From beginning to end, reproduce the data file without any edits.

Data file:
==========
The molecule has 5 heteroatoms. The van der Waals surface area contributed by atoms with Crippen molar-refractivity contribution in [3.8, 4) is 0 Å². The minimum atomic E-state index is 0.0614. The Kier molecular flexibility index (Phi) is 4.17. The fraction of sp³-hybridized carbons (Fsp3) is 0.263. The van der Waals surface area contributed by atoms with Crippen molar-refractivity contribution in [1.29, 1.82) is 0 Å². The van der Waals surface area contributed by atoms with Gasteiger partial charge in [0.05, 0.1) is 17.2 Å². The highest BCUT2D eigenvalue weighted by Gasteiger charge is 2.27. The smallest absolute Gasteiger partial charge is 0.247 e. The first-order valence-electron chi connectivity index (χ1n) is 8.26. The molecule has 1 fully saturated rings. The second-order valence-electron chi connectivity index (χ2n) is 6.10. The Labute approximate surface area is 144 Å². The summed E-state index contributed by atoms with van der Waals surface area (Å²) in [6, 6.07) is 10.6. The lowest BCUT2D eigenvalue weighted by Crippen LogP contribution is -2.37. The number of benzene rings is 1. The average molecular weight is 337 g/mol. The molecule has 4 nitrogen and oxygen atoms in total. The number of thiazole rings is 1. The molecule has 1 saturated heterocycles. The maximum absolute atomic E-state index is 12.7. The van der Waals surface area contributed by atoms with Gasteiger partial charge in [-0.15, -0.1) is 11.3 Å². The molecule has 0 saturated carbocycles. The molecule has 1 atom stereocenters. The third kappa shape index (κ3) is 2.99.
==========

The molecule has 5 heteroatoms. The van der Waals surface area contributed by atoms with Crippen molar-refractivity contribution in [3.8, 4) is 0 Å². The minimum atomic E-state index is 0.0614. The Kier molecular flexibility index (Phi) is 4.17. The fraction of sp³-hybridized carbons (Fsp3) is 0.263. The van der Waals surface area contributed by atoms with Crippen molar-refractivity contribution in [1.29, 1.82) is 0 Å². The van der Waals surface area contributed by atoms with Gasteiger partial charge in [0.05, 0.1) is 17.2 Å². The highest BCUT2D eigenvalue weighted by Gasteiger charge is 2.27. The smallest absolute Gasteiger partial charge is 0.247 e. The first-order valence-electron chi connectivity index (χ1n) is 8.26. The molecule has 1 fully saturated rings. The second-order valence-electron chi connectivity index (χ2n) is 6.10. The Labute approximate surface area is 144 Å². The summed E-state index contributed by atoms with van der Waals surface area (Å²) in [6, 6.07) is 10.6. The lowest BCUT2D eigenvalue weighted by Crippen LogP contribution is -2.37. The number of benzene rings is 1. The average molecular weight is 337 g/mol. The molecule has 4 nitrogen and oxygen atoms in total. The number of thiazole rings is 1. The molecule has 1 saturated heterocycles. The maximum absolute atomic E-state index is 12.7. The van der Waals surface area contributed by atoms with Gasteiger partial charge in [-0.15, -0.1) is 11.3 Å². The molecule has 0 saturated carbocycles. The molecule has 1 atom stereocenters. The third kappa shape index (κ3) is 2.99.